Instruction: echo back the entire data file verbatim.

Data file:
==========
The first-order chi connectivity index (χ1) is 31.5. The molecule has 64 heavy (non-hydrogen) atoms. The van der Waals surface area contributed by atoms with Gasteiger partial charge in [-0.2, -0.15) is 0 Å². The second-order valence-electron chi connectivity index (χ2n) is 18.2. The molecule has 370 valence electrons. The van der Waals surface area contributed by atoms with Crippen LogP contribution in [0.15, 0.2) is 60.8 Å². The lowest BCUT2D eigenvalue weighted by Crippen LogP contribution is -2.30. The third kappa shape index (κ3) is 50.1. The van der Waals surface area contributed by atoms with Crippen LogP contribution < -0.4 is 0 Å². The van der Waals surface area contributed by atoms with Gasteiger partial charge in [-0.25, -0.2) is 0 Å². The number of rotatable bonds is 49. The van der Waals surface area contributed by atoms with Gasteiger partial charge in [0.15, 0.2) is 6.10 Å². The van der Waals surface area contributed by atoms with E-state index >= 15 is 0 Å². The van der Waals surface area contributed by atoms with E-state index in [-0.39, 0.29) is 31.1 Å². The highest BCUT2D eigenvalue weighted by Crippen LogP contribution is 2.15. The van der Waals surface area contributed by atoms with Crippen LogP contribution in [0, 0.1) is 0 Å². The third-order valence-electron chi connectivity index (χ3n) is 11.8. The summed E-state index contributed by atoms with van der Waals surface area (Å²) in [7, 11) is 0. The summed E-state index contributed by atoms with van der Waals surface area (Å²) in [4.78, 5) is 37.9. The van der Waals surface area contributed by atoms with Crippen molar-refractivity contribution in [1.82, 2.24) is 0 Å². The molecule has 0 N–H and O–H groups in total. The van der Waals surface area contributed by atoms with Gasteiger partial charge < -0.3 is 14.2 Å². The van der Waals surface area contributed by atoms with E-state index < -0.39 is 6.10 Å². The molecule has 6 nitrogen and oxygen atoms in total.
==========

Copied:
The first-order chi connectivity index (χ1) is 31.5. The molecule has 64 heavy (non-hydrogen) atoms. The van der Waals surface area contributed by atoms with Gasteiger partial charge in [-0.2, -0.15) is 0 Å². The second-order valence-electron chi connectivity index (χ2n) is 18.2. The molecule has 370 valence electrons. The van der Waals surface area contributed by atoms with Crippen LogP contribution in [0.15, 0.2) is 60.8 Å². The lowest BCUT2D eigenvalue weighted by Crippen LogP contribution is -2.30. The third kappa shape index (κ3) is 50.1. The van der Waals surface area contributed by atoms with Crippen LogP contribution < -0.4 is 0 Å². The van der Waals surface area contributed by atoms with Gasteiger partial charge in [-0.25, -0.2) is 0 Å². The number of rotatable bonds is 49. The van der Waals surface area contributed by atoms with Gasteiger partial charge in [0.15, 0.2) is 6.10 Å². The van der Waals surface area contributed by atoms with E-state index >= 15 is 0 Å². The van der Waals surface area contributed by atoms with E-state index in [-0.39, 0.29) is 31.1 Å². The highest BCUT2D eigenvalue weighted by Crippen LogP contribution is 2.15. The van der Waals surface area contributed by atoms with Crippen LogP contribution in [0, 0.1) is 0 Å². The third-order valence-electron chi connectivity index (χ3n) is 11.8. The summed E-state index contributed by atoms with van der Waals surface area (Å²) in [7, 11) is 0. The summed E-state index contributed by atoms with van der Waals surface area (Å²) in [4.78, 5) is 37.9. The van der Waals surface area contributed by atoms with Crippen molar-refractivity contribution in [1.82, 2.24) is 0 Å². The molecule has 0 N–H and O–H groups in total. The van der Waals surface area contributed by atoms with Gasteiger partial charge < -0.3 is 14.2 Å². The van der Waals surface area contributed by atoms with E-state index < -0.39 is 6.10 Å². The molecule has 6 nitrogen and oxygen atoms in total.